It may sound a little silly to you that I, or anyone, would find anything exciting about #lockdownlyf but, I’ve found something that I feel I can finally contribute to those around me at a time they’re willing to listen, so I’m excited! I have a specific skill, a niche experience that has wide application for a moment, and I’m glad to be able to share what I’ve learned about it! (If you don’t want background and just want tips, skip down to the numbered points. And at the bottom I’ve put some resources for you to call on if/when you need help.)
And no, I’m not just talking about being an introvert! Although hey, you know introverts have some useful skills for isolation life. But that’s another post for another day.
I’m talking about #cptsdlyf
So, I was diagnosed with depression a long time ago and I’ve been medicated for quite a while, but it took me a while to see a psychologist and partake of their particular expertise. Psychs are expensive and I could see a counsellor through a subsidised organisation a lot cheaper. And counsellors are magnificent and helped me a lot. But, what the psychologist was able to contribute was to delve a little further into medical research etc and explained that alongside my depression, I have Complex Post Traumatic Stress Disorder.
Now, there’s controversy around the term, there often is in psychology when things are in the initial stages of being described. Some would like to use the term Developmental Trauma Disorder or simply Complex Trauma Disorder, and eventually there may be a more settled articulation of the name, but the symptoms, or description of the disorder is widely recognised in psychology. Many different things can cause it, and you can check out the Wikipedia article if you’d like more detailed info but the main thing you need to know now is in the name C-PTSD, complex post traumatic STRESS disorder.
That’s right, stress!! I’m an expert in stress! My body and brain have been deeply shaped by it and it’s taken years of work and expensive therapy to get to a point where I’m much better at recognising what’s going on and am more able to deal well with it. And you can’t deny we’re all feeling pretty STRESSED right now, so me and everyone else finally have something in common!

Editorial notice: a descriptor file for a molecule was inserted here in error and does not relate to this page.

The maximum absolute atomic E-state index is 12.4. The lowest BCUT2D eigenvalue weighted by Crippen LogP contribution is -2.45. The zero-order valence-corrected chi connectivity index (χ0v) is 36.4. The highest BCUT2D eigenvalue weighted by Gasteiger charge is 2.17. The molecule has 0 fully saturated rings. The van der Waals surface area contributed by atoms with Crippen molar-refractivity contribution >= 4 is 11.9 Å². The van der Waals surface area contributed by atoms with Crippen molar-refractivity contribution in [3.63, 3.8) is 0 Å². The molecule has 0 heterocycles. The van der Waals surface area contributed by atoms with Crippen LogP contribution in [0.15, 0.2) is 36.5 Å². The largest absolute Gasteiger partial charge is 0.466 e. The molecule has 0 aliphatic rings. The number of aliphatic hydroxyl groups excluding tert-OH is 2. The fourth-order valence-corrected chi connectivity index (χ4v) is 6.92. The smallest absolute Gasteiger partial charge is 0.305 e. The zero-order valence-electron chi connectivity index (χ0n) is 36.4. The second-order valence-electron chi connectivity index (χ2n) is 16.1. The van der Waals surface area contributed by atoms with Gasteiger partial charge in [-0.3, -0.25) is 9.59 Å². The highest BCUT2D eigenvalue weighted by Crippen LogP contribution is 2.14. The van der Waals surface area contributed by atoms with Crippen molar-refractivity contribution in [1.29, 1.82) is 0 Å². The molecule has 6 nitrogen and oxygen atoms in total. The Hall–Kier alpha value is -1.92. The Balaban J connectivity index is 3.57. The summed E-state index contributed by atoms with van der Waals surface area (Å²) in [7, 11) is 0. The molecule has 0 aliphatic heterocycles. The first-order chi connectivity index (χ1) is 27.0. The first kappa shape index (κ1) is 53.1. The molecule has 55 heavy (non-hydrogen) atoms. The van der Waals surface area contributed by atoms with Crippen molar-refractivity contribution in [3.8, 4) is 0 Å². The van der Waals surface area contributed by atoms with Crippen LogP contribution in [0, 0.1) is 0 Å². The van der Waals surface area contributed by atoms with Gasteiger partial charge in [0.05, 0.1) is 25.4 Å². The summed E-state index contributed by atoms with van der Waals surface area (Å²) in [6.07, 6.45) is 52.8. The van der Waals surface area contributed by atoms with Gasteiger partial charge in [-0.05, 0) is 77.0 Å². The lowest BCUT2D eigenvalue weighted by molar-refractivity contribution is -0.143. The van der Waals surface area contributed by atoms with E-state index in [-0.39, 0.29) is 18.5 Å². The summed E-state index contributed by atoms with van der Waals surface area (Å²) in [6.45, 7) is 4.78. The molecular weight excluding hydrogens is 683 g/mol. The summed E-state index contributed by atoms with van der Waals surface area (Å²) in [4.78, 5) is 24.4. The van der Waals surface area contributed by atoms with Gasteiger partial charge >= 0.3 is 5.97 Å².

Because C-PTSD and PTSD life can sometimes be lonely. For a lot of C-PTSD havers there’s heavy denial (from other people) around the trauma they’ve experienced (it’s often connected to abuse, which is usually accompanied by a web of denial and lies), and for PTSD havers, the traumatic event has passed for everyone else but is alive and well for them (yes, Lieutenant Dan in Forrest Gump could spring to mind here and that makes sense. Vietnam vets were a generation who were scorned and derided for their experiences but also one of the first war generations to eventually find some help and advocacy regarding their mental health. It took too long… But that’s what it is…). But one thing that’s different at the moment is that very few people are left in denial that we’re all in a stressful situation at the moment. So, you’ve immediately got one weapon against your stress that a lot of C-PTSD and PTSD people don’t – everyone knows you’re stressed and why and that it’s legitimate.
But what are some things I’ve learned from stress life that I can encourage or enlighten you with?
1. You’re going to be exhausted and that’s perfectly normal.
When you’re stressed, your body and brain are using extra energy to cope/function/be normal and that’s quite tiring. Also, your brain might be looking for defence mechanisms, ways to escape the stress, and often, sleep feels like an answer to that. My body is excellent at “playing possum”. In panic attacks, I quickly black out, and in life in general, when my stress levels are high, my body wants to sleep. Aaaaaalllllll the time.
The memes going around about how we should all be using this time to write a novel and invent gravity can be inspirational but it’s very important to remember, you’re under stress! So also, be kind to yourself! And your body may demand more sleep than you’re used to. This isn’t necessarily a sign that you’re on the verge of a breakdown, but it does mean you’re stressed. But, feel free to talk to someone and check the resources I’ve put at the end of this post.
2. You’re going to have very weird dreams.
This is something I always forget isn’t normal for most people because extremely vivid and often disturbing dreams have been part of my life every night since I was very young. But I’ve been reminded a lot in the last couple of days that my normal is now becoming normal for everyone else.
Yeah! The dreams are weird hey!
PTSD is known for flashback moments, but also our brains doing a lot of processing of trauma when it can, which is often while we’re unconscious. Our brains often use dreams to try to work through the days events, or, as Dr Norman Swan put it on Coronacast, your brain is “taking out the garbage”.
And your brain has a lot of garbage atm! There’s a lot of STRESS it needs to work through. Personal, interpersonal, intrapsychic, relational, physical, social, systemic loss are part of our day-to-day at the moment. We have a lot of things to grieve and a lot of things to worry about. Your brain may choose to do this in odd to bizarre ways in your dreams. Sorry!